Berlin, Sausage and Michelin Stars

Berlin Towers

It was close to lunchtime now so we set out to find somewhere suitable to eat and made our way from the Wall to Potsdamer Platz, the modern centre of new Berlin but I found it too modern for my tastes, with glitzy buildings made of glass and steel, expensive shopping malls and restaurants with menu prices way above my modest budget.

We were looking for a simple pavement bar with a lunch time menu but found it surprisingly difficult to find one.  I imagined Berlin to be overflowing with pavement bars serving steins of foaming beer and inexpensive hearty meals but this was not the case.

Eventually we found somewhere, ordered beer and scrutinised the menu.  It has to be said that the Germans eat a lot of rubbish food!  Ninety percent of the menu consisted of various forms of sausage and unless you want sauerkraut then vegetables are completely absent.

Thanks to Wiki here for an explanation of sauerkraut – “finely cut raw cabbage that has been fermented by various lactic acid bacteria. It has a distinctive sour flavor, acid formed when the bacteria ferment the sugars in the cabbage leaves”

That puts it on my list of things I don’t want to eat alongside liver, snails and tripe.

I Love Sausage Berlin

By way of comparison Berlin has no Michelin three star restaurants, London fares little better with only two but Paris has ten.  There is an explanation for this, Michelin is France based and has been described this way by the Guardian newspaper – “… the guide’s principal purpose is as a tool of Gallic cultural imperialism“.  I am not absolutely sure why I mention this, I have never once dined in a Michelin three star restaurant.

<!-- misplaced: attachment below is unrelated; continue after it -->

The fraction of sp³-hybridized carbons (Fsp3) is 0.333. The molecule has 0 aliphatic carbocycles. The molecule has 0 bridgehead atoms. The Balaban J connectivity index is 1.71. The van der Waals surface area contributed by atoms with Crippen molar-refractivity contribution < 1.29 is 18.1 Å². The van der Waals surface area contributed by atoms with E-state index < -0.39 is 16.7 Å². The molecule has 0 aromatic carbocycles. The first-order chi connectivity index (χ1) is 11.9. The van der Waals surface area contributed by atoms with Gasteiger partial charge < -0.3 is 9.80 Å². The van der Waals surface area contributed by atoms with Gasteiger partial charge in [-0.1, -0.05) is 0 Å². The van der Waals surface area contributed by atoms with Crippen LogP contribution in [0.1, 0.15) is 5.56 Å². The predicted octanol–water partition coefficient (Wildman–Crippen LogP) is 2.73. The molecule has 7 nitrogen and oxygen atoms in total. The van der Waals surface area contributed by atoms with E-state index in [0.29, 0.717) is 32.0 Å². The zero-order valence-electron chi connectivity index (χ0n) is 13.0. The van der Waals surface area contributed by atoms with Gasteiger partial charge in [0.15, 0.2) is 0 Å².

We took our time ordering food because any German menu conceals possibilities of unpleasant surprises and the threat of ordering and receiving something quite unexpected – almost as dangerous as trying to cross the Berlin Wall. So we stuck to sausage.  Kim had a trio and I had meat balls which are really just sausage in a ball rather than its traditional long form.  I had sauerkraut and Kim had chips.  We shared our meals on a 50/50 basis.  We ate all of the chips but left a lot of the sauerkraut.

From Potsdamer Platz we walked through the ‘Memorial to the Murdered Jews of Europe’, which is a controversial structure in terms of both concept and design – controversial mostly because no one really understands it.

The monument is composed of two thousand seven hundred and eleven rectangular concrete blocks laid out in a grid formation.  No explanations, no names and no dedications, a sort of graveyard full of stones without inscriptions.  I suppose it might be conceived as a memorial to lost people.

According to the architect the blocks are designed to produce an uneasy, confusing atmosphere and the whole sculpture aims to represent a supposedly once orderly system that momentarily lost touch with human reason.

Berlin Holocaust Memorial

Several people have had a shot at trying to provide a more definitive explanation but I find none of them absolutely convincing. Personally I found the memorial rather bizarre and difficult to comprehend but I suppose it is a memorial to a period in history that is impossible to comprehend.  Perhaps then that is exactly the point of it, we look at it and wonder ‘how on earth did that happen?’

Several of the blocks are cracking open.  Concrete Cancer.  Appropriate I thought that the memorial should only be ultimately temporary – just like Nazi Germany.

To my mind a completely pointless memorial and a waste of valuable commercial urban space, much better to erect a vertical column and rent off the land and send the profits to the families who suffered because of the Holocaust.